Lung Cancer Vaccine Targets Tumor's Roots
Experimental Treatment Nearly Doubles Survival in Some Lung Cancer Patients
Nov. 1, 2004 (Vienna, Austria) -- A novel non small cell lung cancer vaccine that stimulates the immune system to attack tumor cells is helping people with lung cancer live longer, researchers say.
Reporting here at the European Society for Medical Oncology Congress, Charles Butts, MD, says that people treated with a lung cancer vaccine survived more than four months longer than those who received only standard cancer therapy.
Though four months might not seem like a long time, these patients had an aggressive disease that would be expected to kill even more quickly, says Butts, a cancer specialist at the Cross Cancer Institute in Edmonton, Alberta.
Even more exciting, he tells WebMD, is that among the subset of patients whose cancer was confined to the lung, nearly twice as many given the vaccine survived for two years compared with those given standard treatment.
"The results speak for themselves," Butts says. "There is a survival advantage that is difficult to ignore. This is huge."
Jose Baselga, MD, chairman of the scientific committee that chose which studies would be presented at the cancer meeting, agrees. "This is groundbreaking, the most important study of the meeting. There's a doubling in survival," he says.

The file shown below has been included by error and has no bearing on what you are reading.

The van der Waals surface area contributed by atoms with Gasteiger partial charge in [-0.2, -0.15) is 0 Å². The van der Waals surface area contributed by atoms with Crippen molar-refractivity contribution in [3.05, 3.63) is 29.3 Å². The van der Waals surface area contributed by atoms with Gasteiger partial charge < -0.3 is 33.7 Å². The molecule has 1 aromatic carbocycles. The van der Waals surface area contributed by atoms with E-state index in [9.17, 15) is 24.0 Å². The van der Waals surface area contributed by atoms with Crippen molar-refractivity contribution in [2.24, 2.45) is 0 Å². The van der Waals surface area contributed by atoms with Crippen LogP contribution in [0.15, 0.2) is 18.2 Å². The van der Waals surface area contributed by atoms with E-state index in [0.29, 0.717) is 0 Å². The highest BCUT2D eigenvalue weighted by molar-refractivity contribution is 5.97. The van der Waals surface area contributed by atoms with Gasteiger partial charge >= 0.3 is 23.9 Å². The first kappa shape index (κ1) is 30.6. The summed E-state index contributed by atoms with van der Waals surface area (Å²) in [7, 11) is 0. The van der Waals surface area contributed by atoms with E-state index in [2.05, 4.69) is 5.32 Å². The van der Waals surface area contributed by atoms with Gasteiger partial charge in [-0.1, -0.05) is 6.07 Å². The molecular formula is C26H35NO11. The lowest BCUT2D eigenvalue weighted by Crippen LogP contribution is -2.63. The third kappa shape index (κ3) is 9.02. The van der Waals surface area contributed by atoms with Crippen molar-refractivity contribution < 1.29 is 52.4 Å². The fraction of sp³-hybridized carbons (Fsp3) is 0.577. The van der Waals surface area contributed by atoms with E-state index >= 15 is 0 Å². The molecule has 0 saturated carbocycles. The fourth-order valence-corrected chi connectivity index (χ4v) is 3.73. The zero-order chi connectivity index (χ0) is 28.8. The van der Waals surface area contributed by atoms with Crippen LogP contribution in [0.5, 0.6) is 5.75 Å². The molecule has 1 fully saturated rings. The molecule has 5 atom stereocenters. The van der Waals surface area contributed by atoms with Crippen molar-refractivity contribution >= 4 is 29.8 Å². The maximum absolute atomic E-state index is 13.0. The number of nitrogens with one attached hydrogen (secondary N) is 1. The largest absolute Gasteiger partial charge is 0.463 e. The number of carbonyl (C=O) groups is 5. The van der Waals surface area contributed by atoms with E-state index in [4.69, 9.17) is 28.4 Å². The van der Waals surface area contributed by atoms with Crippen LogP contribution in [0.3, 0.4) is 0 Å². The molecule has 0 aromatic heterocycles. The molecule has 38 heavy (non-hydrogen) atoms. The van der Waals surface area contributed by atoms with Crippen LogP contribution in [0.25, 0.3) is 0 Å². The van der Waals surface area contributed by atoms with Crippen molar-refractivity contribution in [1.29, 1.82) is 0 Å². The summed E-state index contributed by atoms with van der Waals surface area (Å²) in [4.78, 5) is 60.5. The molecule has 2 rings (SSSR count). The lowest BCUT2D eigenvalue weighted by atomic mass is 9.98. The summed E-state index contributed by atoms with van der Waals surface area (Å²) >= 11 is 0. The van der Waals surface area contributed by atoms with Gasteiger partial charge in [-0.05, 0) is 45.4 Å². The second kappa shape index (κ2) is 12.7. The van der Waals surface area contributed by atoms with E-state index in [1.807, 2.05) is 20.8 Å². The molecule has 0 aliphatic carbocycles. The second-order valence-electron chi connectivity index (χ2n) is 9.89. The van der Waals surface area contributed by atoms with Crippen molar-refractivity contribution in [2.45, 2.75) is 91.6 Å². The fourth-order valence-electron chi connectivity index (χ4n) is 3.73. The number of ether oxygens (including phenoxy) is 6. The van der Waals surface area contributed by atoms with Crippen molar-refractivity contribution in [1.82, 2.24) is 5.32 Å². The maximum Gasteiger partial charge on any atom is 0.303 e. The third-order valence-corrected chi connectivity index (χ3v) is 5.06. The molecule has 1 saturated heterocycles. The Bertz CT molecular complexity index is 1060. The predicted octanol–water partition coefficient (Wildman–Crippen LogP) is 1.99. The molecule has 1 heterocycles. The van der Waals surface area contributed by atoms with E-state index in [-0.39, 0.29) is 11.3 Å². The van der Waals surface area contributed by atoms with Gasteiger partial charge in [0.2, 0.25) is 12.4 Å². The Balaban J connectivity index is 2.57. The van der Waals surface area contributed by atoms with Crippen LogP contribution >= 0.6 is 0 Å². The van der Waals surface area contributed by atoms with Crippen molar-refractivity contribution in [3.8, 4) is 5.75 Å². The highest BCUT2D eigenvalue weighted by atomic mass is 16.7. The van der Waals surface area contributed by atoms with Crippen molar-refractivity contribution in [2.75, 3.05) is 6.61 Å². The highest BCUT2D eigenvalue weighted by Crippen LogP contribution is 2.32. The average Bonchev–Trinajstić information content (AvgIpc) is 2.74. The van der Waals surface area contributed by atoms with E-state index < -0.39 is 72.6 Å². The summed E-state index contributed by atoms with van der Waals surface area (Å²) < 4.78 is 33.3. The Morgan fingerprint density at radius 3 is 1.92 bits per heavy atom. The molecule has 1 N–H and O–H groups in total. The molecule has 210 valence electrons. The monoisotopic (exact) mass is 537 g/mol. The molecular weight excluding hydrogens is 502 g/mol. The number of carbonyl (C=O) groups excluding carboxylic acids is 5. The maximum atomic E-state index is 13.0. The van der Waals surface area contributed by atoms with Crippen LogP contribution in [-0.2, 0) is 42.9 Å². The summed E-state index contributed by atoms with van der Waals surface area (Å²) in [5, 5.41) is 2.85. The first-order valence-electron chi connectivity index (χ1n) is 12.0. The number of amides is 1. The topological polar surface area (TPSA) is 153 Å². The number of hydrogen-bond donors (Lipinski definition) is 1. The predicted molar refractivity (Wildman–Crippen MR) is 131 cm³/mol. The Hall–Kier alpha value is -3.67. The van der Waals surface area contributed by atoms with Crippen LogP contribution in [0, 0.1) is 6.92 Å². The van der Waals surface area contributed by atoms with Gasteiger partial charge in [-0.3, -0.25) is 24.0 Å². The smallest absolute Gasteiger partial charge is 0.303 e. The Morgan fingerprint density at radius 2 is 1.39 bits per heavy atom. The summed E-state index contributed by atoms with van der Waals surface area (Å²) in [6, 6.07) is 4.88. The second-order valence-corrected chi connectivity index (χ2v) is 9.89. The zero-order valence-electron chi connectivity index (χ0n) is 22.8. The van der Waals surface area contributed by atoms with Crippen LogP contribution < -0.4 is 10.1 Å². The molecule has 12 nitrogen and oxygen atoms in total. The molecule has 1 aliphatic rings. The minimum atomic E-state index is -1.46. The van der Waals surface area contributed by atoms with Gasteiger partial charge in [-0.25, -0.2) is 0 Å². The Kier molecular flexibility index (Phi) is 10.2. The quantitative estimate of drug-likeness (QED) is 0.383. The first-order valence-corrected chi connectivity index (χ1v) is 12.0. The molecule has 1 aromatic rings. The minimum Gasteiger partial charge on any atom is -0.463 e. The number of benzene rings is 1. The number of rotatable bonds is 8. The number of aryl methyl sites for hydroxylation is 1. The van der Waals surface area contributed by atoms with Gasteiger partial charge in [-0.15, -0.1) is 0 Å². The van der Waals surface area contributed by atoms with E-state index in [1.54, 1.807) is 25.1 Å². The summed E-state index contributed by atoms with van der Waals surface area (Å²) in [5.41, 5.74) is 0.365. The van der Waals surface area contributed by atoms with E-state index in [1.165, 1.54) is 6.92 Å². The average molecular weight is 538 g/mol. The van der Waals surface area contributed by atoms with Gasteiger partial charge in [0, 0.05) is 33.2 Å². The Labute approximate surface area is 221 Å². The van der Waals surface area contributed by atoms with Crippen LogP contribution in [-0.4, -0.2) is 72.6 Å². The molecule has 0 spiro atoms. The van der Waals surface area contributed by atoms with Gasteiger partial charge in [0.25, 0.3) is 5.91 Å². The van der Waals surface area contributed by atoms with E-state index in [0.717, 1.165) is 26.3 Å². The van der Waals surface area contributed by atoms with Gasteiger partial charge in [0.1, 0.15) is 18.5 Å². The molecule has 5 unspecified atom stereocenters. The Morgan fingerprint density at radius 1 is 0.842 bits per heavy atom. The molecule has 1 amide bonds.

Importantly, the same approach may be applicable to a wide variety of common cancers, including breast, colon, and prostate, notes Baselga, who was not involved with the trial.
How the Lung Cancer Vaccine Works
Unlike flu and other vaccines, most cancer vaccines under development are not intended to be given to healthy people to prevent disease. Rather, they are being developed to help patients with cancer bolster their immune system to better fight the disease.
In this case, the vaccine targets a specific protein that is altered in many lung cancer cells, encouraging the immune system to recognize the abnormal molecule and attack only those cells that carry it.
As an extra boost, patients are also given a drug that jump-starts the immune system, says Baselga, who is also chairman of oncology at the Vall D'Hebron University Hospital in Barcelona, Spain.
Because the vaccine targets only tumor cells, healthy cells are left unscathed. And that means the unpleasant side effects, such as hair loss and nausea, associated with traditional cancer medications are avoided, he says.